26. I love that one sad scene with Patrick and Richie. Richie is a really intg character.

  27. That’s a fair pt. Though “too young for them” I might quibble with.

  28. Kidding :)

  29. Who are you?

  30. heimaey says:

    You said sobriety help…anyway, I have always hated (even as a younger man) that older men were often ignored and pushed aside. But to be somewhat fair a big chunk of the generation just ahead of me is gone.

  31. Move to France, or Latin America. They appreciate the white hairs and wrinkles :)

  32. Indigo says:

    That’s great. I’m not sure pot has anything to do with it but me too! :-)

  33. heimaey says:

    I think that’s a great attitude. My friend is turning 60 next month and he’s still active in the gay community and has fun. If the kids don’t like it too fucking bad. I will never give up pot though – I like it once or twice a week.

  34. heimaey says:

    Ray’s mother from Everybody Loves Raymond was always calling herself a trophy wife! SO like that!!! ;)

  35. Drew2u says:

    I watched QAF while in college and I couldn’t relate to any of the characters, hated both versions, and really only came away with a crush on Hal Sparks.

  36. Drew2u says:

    Because myopia is a standard hurdle for character growth (I’m assuming)?

    Take Augustin and Frank as a big example; even Dom’s freaking out at the restaurant I see as myopic. Dom’s threatened by external forces that he can’t or doesn’t know how to control (aging well, food critics). Patrick’s fuck-ups, I do believe, are all explained with his mommy issues.

    But yeah, I know what you’re getting at. I’m of mind that if it didn’t happen on-screen in some fashion, then it didn’t happen at all. All the backstory for Avatar, Pacific Rim, or Cloverfield that was covered in cross-over media, if it didn’t happen within the realm of the film, then it didn’t happen. I’m a Pokemon game player and the 5th generation of the games had a ton of “backstory” that wasn’t present in the games, causing them to have giant plot-holes with the story that was supposed to be developed. Same goes for Harry Potter and whether Dumbledore was gay or Harry was supposed to end up with Hermione. (And everyone knows Han shot first)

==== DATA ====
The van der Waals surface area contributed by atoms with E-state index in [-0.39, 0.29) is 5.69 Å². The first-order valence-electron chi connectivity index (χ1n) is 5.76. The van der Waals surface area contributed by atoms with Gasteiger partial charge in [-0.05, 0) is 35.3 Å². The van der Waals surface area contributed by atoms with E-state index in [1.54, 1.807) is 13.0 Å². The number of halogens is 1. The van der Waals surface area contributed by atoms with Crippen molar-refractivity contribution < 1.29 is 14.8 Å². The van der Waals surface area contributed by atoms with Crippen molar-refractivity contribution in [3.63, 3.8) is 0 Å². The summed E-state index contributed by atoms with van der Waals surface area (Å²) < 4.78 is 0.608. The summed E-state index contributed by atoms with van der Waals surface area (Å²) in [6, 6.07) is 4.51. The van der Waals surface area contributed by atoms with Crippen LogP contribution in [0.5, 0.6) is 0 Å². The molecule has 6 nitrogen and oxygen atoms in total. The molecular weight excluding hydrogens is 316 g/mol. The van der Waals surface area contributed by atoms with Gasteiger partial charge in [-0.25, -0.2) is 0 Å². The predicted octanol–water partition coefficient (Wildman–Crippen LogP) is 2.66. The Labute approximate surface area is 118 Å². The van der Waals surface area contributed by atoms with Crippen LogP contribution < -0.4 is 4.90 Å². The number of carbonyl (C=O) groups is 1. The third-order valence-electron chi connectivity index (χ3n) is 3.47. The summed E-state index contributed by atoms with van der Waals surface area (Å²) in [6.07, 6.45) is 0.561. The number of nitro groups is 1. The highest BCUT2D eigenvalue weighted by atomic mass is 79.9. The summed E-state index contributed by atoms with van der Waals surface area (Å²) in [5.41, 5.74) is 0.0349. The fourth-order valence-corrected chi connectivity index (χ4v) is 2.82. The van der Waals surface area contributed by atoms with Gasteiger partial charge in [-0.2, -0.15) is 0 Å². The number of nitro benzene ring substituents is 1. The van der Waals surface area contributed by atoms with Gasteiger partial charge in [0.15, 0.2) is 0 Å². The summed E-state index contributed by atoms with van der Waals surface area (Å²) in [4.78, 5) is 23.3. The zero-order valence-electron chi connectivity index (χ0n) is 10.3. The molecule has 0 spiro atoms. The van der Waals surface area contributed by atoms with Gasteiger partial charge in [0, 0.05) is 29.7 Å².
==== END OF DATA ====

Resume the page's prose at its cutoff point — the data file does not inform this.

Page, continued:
37. Drew2u says:

    But he’s such a privileged white boy! [see: his mother] (In no way am I calling myself privileged; I’ll just stick to the social awkwardness and late-20s man-child)

  38. dcinsider says:

    It happens to the best of us. At 53, no one is paying attention except my husband :)

    Of course, I’m not convinced they were paying attention when I was 30 either.

  39. Houndentenor says:

    For most things you have to wait a week and it shows up on hulu (or something similar). Mad Men requires you to prove you have cable to watch online. It doesn’t take a whole year for the videos to come out. I watched Homeland the same way and some british shows as well. Sometimes it’s actually more enjoyable to binge-watch a good series (1-2 episodes every few days).

    A recent study showed that most people watch between 10-17 channels no matter how many they get. It’s not just ESPN. There are tons of channels I never watched. And then, even though I had the middle package (not the basic but not the biggest one without premium channels) I was constantly clicking on a channel I didn’t get. I’d have to pay even MORE to get a science channel with a show about the big bang? Forget it. What a racket. And worst of all, part of my money went to religious right grifters who get paid for being in my cable package (like the lady with the lavender hair and I don’t mean Dame Edna and her obviously gay husband). Anyway, I finally decided it really wasn’t worth it.

    And forget about getting a digital tv signal if you live in an apartment. I guess the local channels don’t care if we watch or not since they’ve made it too expensive and sometimes next to impossible to watch. I’ll pop some microwave popcorn to eat while I watch the greedy telecoms do under.

  40. Indigo says:

    I understand. I’m astonished that I hit 73 and am still going. I have no idea how I did that. It just happened. But yes . . . invisibility also happens. I have a remedy for that, don’t stop mingling in the community. Get out there and be visible, participate in the life of the community beyond the bars, be helpful but not intrusive and inspire others. Ashtanga yoga, regular cycling, and sobriety help.

  41. emjayay says:

    It’s something that women talk about as well. Probably for basically biological reasons men tend to be attracted to nubile young things no matter what their sexuality. Hence, trophy wives.

  42. AdmNaismith says:

    I get what you’re saying.
    I was just waiting for the show to show us why these guys were all acting like such dopes. Maybe they’re just letting the viewers fill in those blanks (still a weakness of the show, to me).

  43. heimaey says:

    Would that I make it!

  44. heimaey says: